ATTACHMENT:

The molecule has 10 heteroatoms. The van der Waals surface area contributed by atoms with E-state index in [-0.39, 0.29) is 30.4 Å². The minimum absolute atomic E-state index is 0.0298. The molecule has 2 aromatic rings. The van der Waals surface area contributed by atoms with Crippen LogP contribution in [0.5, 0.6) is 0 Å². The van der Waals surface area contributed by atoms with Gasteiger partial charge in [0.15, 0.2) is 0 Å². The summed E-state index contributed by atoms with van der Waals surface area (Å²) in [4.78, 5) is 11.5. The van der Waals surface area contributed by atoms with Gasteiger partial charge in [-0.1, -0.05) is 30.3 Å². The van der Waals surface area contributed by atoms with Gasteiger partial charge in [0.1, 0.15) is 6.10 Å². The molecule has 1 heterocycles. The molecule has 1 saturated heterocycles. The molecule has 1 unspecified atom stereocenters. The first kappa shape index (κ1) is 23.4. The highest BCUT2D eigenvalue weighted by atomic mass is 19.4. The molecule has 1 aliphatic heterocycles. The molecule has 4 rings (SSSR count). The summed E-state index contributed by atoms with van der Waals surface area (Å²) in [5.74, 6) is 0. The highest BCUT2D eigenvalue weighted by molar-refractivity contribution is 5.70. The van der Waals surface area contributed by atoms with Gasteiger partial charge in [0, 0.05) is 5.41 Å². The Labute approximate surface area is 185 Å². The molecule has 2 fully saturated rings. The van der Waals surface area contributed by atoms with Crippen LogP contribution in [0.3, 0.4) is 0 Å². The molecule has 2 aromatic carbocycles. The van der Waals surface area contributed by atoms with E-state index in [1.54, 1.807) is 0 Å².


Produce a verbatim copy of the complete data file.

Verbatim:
The molecule has 10 heteroatoms. The van der Waals surface area contributed by atoms with E-state index in [-0.39, 0.29) is 30.4 Å². The minimum absolute atomic E-state index is 0.0298. The molecule has 2 aromatic rings. The van der Waals surface area contributed by atoms with Crippen LogP contribution in [0.5, 0.6) is 0 Å². The van der Waals surface area contributed by atoms with Gasteiger partial charge in [0.15, 0.2) is 0 Å². The summed E-state index contributed by atoms with van der Waals surface area (Å²) in [4.78, 5) is 11.5. The van der Waals surface area contributed by atoms with Gasteiger partial charge in [-0.1, -0.05) is 30.3 Å². The van der Waals surface area contributed by atoms with Gasteiger partial charge in [0.1, 0.15) is 6.10 Å². The molecule has 1 heterocycles. The molecule has 1 saturated heterocycles. The molecule has 1 unspecified atom stereocenters. The first kappa shape index (κ1) is 23.4. The highest BCUT2D eigenvalue weighted by atomic mass is 19.4. The molecule has 1 aliphatic heterocycles. The molecule has 4 rings (SSSR count). The summed E-state index contributed by atoms with van der Waals surface area (Å²) in [5.74, 6) is 0. The highest BCUT2D eigenvalue weighted by molar-refractivity contribution is 5.70. The van der Waals surface area contributed by atoms with Gasteiger partial charge in [0, 0.05) is 5.41 Å². The Labute approximate surface area is 185 Å². The molecule has 2 fully saturated rings. The van der Waals surface area contributed by atoms with Crippen LogP contribution in [0.3, 0.4) is 0 Å². The molecule has 2 aromatic carbocycles. The van der Waals surface area contributed by atoms with E-state index in [1.54, 1.807) is 0 Å².